Limits and Continuity
Applications of Derivative
Sequences and Series
Double Integrals
Triple Integrals
Line Integrals
Surface Integrals
Fourier Series
Differential Equations
1st Order Equations
2nd Order Equations
Nth Order Equations
Systems of Equations
Formulas and Tables
   Derivatives of Trigonometric Functions
The basic trigonometric functions include the following 6 functions: sine (sin x), cosine (cos x), tangent (tan x), cotangent (cot x), secant (sec x) and cosecant (csc x).

For each of these functions, there is an inverse trigonometric function. The are called the inverse sine (arcsin x), inverse cosine (arccos x), inverse tangent (arctan x), inverse cotangent (arccot x), inverse secant (arcsec x) and inverse cosecant (arccsc x), respectively.

All these functions are continuous and differentiable in their domains. Below we make a list of derivatives for these 12 functions.
Derivatives of Basic Trigonometric Functions
We have already derived the derivatives of sine and cosine on the Definition of the Derivative page. They are as follows:
Using the quotient rule it is easy to obtain an expression for the derivative of tangent:
The derivative of cotangent can be found in the same way. However, this can be also done using the chain rule for differentiating a composite function:
Similarly, we find the derivatives of secant and cosecant:
Derivatives of Inverse Trigonometric Functions
The derivatives of the inverse trigonometric functions can be derived using the inverse function theorem. For example, the sine function x = φ (y) = sin y  is the inverse function for  y = f (x) = arcsin x Then the derivative of  y = arcsin x  is given by
Using this technique, we can find the derivatives of the other inverse trigonometric functions:
In the last formula, the absolute value |x| in the denominator appears due to the fact that the product  tan y sec y  should always be positive in the range of admissible values of y, where  y ∈ (0, π/2) ∪ (π/2, π),  i.e. the derivative of the inverse secant is always positive.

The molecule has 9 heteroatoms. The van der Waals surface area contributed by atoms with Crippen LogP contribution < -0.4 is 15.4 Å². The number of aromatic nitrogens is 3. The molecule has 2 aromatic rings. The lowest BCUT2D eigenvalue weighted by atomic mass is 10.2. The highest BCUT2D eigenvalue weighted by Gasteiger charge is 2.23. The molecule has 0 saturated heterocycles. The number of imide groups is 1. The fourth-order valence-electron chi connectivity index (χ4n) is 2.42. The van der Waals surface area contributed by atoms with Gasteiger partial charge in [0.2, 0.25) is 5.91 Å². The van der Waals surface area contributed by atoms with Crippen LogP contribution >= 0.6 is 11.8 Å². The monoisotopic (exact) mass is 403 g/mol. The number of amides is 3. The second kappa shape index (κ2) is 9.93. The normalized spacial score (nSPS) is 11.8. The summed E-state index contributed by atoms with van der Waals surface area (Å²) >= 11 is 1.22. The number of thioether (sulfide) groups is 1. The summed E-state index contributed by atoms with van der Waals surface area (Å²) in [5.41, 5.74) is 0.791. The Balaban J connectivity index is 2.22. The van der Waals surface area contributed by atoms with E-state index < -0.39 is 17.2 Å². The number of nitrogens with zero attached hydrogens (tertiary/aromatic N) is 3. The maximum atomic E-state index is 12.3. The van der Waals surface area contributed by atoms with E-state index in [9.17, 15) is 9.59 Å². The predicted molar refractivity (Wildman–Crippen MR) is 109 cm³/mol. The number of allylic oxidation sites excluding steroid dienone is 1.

Similarly, we can obtain an expression for the derivative of the inverse cosecant function:
Table of Derivatives of Trigonometric Functions
The derivatives of 6 basic trigonometric functions and 6 inverse trigonometric functions considered above are presented in the following table:
 derivative of sine function derivative of inverse sine function
 derivative of cosine function derivative of inverse cosine function
 derivative of tangent function derivative of inverse tangent function
 derivative of cotangent function derivative of inverse cotangent function
 derivative of secant function derivative of inverse secant function
 derivative of cosecant function derivative of inverse cosecant function
In the examples below, find the derivative of the given trigonometric function.

   Example 1
      y = cos2x − 2sinx.
Using the linear properties of the derivative, the chain rule and the double angle formula, we obtain:
   Example 2
The derivative of this function is as follows:
The numerator can be simplified using the trigonometric identity
   Example 3
By the chain and quotient rules, we have
   Example 4
We apply the chain rule twice and simplify the resulting expression:
   Example 5
We find the derivative of this function using the power rule and the chain rule: